By Our Correspondent
AS diplomatic efforts continue with pressure mounting on the putschists who hijacked power in neighbouring Niger Republic, President Bola Tinubu, on Sunday night, met with five northern governors who share borders with the coup-torn country.
The meeting was part of consultations by the President on the situation in Niger Republic.
The governors, who met the President at Aso Rock are Ahmed Aliyu (Sokoto), Umar Namadi (Jigawa), Mai Mala Buni (Yobe), Idris Nasir (Kebbi) and Dr Dikko Radda (Katsina).
Though details of the meeting held at the State House in Abuja were not made public, the meeting is coming as Economic Community of West African States (ECOWAS) and other members states have imposed a border ban on Niger Republic.
ECOWAS, under the leadership of Tinubu, had threatened military action against Niger Republic with a deadline that expired on Sunday.
Former colonial power France, with which the junta broke military ties after taking power on July 26, said it would “firmly” back whatever course of action ECOWAS took after the Sunday deadline expired.
“The future of Niger and the stability of the entire region are at stake,” the office of French Foreign Minister Catherine Colonna said after she held talks in Paris with Niger’s prime minister, Ouhoumoudou Mahamadou.
ECOWAS military chiefs of staff have agreed on a plan for a possible intervention to respond to the crisis, the latest of several coups to hit Africa’s Sahel region since 2020.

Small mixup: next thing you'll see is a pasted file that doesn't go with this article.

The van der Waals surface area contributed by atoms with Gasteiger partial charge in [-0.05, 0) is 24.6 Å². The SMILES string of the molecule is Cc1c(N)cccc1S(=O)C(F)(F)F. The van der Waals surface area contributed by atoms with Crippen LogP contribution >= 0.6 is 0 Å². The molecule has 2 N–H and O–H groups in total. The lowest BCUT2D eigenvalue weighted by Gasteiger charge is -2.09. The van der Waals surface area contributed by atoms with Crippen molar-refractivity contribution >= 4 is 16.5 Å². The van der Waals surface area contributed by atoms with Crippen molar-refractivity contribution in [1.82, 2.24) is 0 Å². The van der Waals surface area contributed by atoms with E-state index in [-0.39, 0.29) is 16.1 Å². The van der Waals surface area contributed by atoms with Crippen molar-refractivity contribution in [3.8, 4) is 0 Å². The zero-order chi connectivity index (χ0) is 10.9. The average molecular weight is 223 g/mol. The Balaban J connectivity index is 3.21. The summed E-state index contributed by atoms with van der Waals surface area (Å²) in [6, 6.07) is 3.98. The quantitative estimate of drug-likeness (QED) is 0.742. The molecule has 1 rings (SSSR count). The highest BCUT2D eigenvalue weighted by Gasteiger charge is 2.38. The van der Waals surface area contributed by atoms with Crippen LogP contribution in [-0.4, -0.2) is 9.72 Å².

“We want diplomacy to work, and we want this message clearly transmitted to them (the junta) that we are giving them every opportunity to reverse what they have done,” ECOWAS commissioner Abdel-Fatau Musah said on Friday.
But he warned that “all the elements that will go into any eventual intervention have been worked out”, including how and when force would be deployed.
Niger has played a key part in Western strategies to combat jihadist insurgencies that have plagued the Sahel since 2012, with France and the United States stationing around 1,500 and 1,000 troops in the country, respectively.
Yet anti-French sentiment in the region is on the rise, while Russian activity, often through the Wagner mercenary group, has grown. Moscow has warned against armed intervention from outside Niger.